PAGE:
I love remote work, but sometimes it sucks. Offsites can help.


Remote work empowers people to shape their work to fit their life. It also lets people focus on important work for long periods of time. Remote work is great for individual productivity, but makes iterating with colleagues expensive.

Slack and Zoom are useful for keeping up with colleagues, but not great at helping teams work through challenging problems, either technical or social. Over time remote teams accrue some alignment debt and interpersonal friction. Offsites are useful at rapidly paying down that debt, and aligning the team so that everyone can go off again and work remotely without expensive coordination.

The rest of this article discusses how I’ve been running offsites.

Small Groups#

I like groups of 5-10 people. Larger than that and logistics become hard, meetings become over-voiced, and people break up into cliques anyway.

Smaller groups can also assemble far more rapidly, allowing you to use offsites to handle emergent issues.

Ideally, offsites are also an opportunity to bring people together from different teams. I personally prefer mission-based offsites rather than team-based offsites.


It’s useful for an offsite to have a specific goal that can be solved.

Ideally this is something that everyone present immediately recognizes as a pain in their side. This also has to be something that can be resolved either at the offsite or shortly after the offsite without requiring significant coordination. It’s powerful to have the group leave with a sense of accomplishment.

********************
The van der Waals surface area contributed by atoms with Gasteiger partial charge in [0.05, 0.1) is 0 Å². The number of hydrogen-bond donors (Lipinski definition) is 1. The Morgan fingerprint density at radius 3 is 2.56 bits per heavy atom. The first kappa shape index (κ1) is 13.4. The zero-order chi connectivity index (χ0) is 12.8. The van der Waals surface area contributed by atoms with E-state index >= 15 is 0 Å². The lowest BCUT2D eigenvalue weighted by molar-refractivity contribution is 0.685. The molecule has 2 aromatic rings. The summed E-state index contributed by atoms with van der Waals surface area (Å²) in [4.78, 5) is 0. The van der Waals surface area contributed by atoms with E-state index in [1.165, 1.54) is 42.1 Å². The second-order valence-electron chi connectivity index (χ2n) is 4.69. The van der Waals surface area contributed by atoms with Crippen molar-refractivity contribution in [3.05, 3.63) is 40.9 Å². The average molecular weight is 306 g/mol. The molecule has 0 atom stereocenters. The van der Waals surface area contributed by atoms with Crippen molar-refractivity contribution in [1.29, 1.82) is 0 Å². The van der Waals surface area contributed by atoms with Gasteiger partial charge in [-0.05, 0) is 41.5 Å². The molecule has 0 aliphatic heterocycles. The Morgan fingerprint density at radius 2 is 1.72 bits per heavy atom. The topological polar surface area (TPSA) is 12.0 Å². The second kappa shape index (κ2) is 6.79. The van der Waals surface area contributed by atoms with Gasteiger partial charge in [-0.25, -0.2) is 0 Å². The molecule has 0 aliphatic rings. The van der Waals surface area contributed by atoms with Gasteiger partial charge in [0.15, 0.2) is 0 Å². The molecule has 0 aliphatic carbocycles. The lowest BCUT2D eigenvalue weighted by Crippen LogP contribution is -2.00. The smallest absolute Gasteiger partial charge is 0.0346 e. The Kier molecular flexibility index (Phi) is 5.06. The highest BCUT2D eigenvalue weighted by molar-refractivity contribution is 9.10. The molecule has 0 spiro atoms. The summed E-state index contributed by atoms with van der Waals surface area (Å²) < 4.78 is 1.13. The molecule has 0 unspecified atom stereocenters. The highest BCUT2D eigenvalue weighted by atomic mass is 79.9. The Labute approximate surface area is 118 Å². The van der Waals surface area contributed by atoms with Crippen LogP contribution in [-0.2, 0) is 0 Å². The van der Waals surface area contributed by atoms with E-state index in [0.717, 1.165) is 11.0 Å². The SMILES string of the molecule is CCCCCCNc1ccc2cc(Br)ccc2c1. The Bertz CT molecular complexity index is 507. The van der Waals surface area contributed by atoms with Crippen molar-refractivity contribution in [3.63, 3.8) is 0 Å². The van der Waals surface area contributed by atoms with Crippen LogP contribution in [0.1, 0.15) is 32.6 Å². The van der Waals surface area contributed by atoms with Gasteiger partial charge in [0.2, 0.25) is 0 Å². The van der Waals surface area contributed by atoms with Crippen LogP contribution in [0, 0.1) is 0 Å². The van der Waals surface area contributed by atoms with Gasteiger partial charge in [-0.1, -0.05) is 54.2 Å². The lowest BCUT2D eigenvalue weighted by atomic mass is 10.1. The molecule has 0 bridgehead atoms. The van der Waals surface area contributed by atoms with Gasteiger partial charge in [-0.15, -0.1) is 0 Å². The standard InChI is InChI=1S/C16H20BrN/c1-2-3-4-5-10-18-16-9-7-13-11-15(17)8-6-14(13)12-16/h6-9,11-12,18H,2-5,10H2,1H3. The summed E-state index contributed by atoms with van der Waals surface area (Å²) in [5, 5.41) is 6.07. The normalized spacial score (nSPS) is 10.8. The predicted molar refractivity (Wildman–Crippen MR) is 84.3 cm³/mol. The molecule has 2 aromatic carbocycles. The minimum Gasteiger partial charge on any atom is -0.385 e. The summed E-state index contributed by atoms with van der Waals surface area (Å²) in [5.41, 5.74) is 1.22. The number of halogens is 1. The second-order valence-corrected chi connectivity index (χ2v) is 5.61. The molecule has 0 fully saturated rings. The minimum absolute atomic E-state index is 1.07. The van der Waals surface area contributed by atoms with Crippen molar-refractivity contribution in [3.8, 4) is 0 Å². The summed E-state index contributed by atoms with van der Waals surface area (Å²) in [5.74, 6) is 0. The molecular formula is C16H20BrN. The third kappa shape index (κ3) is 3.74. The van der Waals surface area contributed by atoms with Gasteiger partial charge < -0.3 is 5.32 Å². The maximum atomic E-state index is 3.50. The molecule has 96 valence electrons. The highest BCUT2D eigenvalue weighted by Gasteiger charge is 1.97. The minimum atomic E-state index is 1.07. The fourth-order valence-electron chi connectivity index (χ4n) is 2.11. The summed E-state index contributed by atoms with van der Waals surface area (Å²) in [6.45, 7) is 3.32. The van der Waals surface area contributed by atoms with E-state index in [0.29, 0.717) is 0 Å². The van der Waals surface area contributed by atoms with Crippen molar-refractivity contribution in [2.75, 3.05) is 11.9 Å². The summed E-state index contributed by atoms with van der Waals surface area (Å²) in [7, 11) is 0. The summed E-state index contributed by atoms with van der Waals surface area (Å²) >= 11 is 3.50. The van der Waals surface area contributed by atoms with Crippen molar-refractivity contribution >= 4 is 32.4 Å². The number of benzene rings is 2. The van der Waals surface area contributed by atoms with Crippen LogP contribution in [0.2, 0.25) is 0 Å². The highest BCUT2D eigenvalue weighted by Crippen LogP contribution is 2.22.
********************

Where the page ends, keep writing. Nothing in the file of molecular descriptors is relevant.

Even if the primary goal of the offsite is to align the team emotionally and reduce inter-personal friction I find that having a mission/goal is helpful.

Small Teams and Rapid Iteration#

When solving a difficult problem I expect to fail a few times. That’s ok, failing is good for learning, and once you’ve learned it’s often the case that you can find a 10x faster solution to the same problem.

Because of this, I tend to avoid pre-structured agendas and large team meetings. Those assume that I know what I’m doing, and I don’t. Instead, for me offsites are about getting a group of smart people to iterate quickly on a larger topic. Tactically, I do this with the following process:

  1. Get together as a large group for 20 minutes for a broad conversation

  2. Based on that conversation break up the group into smaller teams (or individuals) to work for a couple of hours on some component

  3. Congregate and share what happened. The team assesses the work, identifies issues, and then we redirect efforts

  4. Repeat at least twice a day

With a few teams and a few days this allows us to iterate through 10-20 stages of a larger objective during the offsite, which I’ve found has good success.

There are two anti-patterns that naturally evolve that we need to call out explicitly and work against

  1. Large group conversations during work periods

    People naturally congregate into larger and larger groups. They feel productive listening in on a large conversation, but this means that they’re only exploring one thread rather than several. I like letting these go on for a little bit (10-30 minutes) but then breaking people up again.

  2. Large multi-session efforts